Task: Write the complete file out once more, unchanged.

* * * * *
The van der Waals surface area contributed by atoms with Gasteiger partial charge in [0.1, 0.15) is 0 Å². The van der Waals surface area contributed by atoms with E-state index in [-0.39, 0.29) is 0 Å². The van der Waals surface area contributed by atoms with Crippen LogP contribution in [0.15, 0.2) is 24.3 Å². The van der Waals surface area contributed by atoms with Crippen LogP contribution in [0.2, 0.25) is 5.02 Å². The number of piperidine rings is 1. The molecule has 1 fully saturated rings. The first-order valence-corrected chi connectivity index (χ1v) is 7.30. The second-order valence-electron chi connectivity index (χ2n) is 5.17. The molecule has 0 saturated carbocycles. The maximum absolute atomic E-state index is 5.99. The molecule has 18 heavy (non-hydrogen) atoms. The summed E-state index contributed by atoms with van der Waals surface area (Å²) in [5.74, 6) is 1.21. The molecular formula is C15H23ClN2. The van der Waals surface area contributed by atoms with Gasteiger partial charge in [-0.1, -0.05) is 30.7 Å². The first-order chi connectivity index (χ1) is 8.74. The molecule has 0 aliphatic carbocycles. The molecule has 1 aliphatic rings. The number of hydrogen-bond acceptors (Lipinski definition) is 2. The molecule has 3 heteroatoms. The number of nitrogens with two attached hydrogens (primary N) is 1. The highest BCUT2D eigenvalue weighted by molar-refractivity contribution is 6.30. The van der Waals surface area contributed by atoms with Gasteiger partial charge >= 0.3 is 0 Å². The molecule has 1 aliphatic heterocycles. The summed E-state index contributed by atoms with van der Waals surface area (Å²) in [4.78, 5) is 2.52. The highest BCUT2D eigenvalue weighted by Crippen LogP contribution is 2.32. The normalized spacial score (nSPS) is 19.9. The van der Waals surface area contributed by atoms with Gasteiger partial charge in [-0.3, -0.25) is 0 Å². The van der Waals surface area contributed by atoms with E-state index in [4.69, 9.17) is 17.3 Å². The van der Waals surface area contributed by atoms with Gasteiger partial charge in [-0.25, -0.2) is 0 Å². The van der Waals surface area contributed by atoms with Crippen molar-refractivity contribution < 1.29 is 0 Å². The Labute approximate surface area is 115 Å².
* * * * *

The van der Waals surface area contributed by atoms with Gasteiger partial charge in [0.1, 0.15) is 0 Å². The van der Waals surface area contributed by atoms with E-state index in [-0.39, 0.29) is 0 Å². The van der Waals surface area contributed by atoms with Crippen LogP contribution in [0.15, 0.2) is 24.3 Å². The van der Waals surface area contributed by atoms with Crippen LogP contribution in [0.2, 0.25) is 5.02 Å². The number of piperidine rings is 1. The molecule has 1 fully saturated rings. The first-order valence-corrected chi connectivity index (χ1v) is 7.30. The second-order valence-electron chi connectivity index (χ2n) is 5.17. The molecule has 0 saturated carbocycles. The maximum absolute atomic E-state index is 5.99. The molecule has 18 heavy (non-hydrogen) atoms. The summed E-state index contributed by atoms with van der Waals surface area (Å²) in [5.74, 6) is 1.21. The molecular formula is C15H23ClN2. The van der Waals surface area contributed by atoms with Gasteiger partial charge in [-0.1, -0.05) is 30.7 Å². The first-order chi connectivity index (χ1) is 8.74. The molecule has 0 aliphatic carbocycles. The molecule has 1 aliphatic rings. The number of hydrogen-bond acceptors (Lipinski definition) is 2. The molecule has 3 heteroatoms. The number of nitrogens with two attached hydrogens (primary N) is 1. The highest BCUT2D eigenvalue weighted by molar-refractivity contribution is 6.30. The van der Waals surface area contributed by atoms with Gasteiger partial charge >= 0.3 is 0 Å². The molecule has 1 aliphatic heterocycles. The summed E-state index contributed by atoms with van der Waals surface area (Å²) in [4.78, 5) is 2.52. The highest BCUT2D eigenvalue weighted by Crippen LogP contribution is 2.32. The normalized spacial score (nSPS) is 19.9. The van der Waals surface area contributed by atoms with Gasteiger partial charge in [-0.3, -0.25) is 0 Å². The van der Waals surface area contributed by atoms with E-state index in [4.69, 9.17) is 17.3 Å². The van der Waals surface area contributed by atoms with Gasteiger partial charge in [-0.25, -0.2) is 0 Å². The van der Waals surface area contributed by atoms with Crippen molar-refractivity contribution < 1.29 is 0 Å². The Labute approximate surface area is 115 Å².